For those aged 17-18 years old there are 48.1 per 100,000, rising to 54.5 per 100,000 for people aged 19-21.
This is before the vast majority of England’s universities return to in-person teaching in the coming weeks.
Speaking at the press conference, England’s chief medical officer Chris Whitty said: “If you act rapidly and decisively when these changes are happening there is a reasonable chance or a good chance of bringing the rates back under control.”
This trend is also repeated in the number of people in these age groups testing postive for the virus, where the average in England has gone up to 6% up from 2.5% a couple of weeks ago.
The government has not specified how long the “rule of six” will be in place for.
But experts are planning for the new ban on gatherings larger than six people to be in place for at least three months, the Mirror understands.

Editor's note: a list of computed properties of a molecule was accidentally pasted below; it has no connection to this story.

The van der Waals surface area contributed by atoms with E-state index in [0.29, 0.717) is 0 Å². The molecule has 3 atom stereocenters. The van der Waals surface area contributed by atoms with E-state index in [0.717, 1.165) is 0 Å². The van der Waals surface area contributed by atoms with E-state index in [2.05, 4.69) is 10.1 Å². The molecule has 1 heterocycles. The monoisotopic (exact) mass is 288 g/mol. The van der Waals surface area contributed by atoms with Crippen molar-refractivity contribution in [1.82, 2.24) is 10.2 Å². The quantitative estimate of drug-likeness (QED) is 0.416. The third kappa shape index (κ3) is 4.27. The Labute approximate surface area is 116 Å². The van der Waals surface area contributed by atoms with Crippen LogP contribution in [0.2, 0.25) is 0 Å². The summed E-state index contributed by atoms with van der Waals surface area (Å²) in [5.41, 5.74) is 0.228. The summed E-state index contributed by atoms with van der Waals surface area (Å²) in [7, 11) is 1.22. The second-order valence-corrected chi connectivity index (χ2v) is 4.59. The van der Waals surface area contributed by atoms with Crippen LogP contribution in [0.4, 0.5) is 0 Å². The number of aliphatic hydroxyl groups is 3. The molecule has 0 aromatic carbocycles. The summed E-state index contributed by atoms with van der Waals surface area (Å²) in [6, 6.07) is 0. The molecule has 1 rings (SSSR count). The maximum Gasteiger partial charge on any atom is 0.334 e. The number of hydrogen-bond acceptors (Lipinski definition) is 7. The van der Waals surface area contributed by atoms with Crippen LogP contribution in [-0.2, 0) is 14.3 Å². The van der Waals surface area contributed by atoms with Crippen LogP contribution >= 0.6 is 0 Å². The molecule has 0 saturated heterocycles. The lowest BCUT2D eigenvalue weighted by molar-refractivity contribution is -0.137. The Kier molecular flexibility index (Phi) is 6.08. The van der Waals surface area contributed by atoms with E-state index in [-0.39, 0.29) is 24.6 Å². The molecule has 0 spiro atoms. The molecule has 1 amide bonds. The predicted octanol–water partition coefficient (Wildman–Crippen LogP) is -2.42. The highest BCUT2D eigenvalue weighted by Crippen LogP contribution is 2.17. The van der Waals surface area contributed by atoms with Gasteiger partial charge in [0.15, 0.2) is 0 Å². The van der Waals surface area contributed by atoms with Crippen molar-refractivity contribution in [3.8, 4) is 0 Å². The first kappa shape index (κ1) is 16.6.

And if there is no change in circumstances, such as a vaccine breakthrough, they fear restrictions could be in place for six months.
The move spells a grim winter ahead – and puts Christmas under threat for millions.
In a No10 press conference, the Prime Minister finally admitted he was forced to “simplify” the rules after they “have become quite complicated and confusing”.
On social distancing, Mr Johnson said: “I know that over time the rules have become quite complicated and confusing.
“We are responding, and we are simplifying and strengthening the rules, making them easier for everyone to understand.”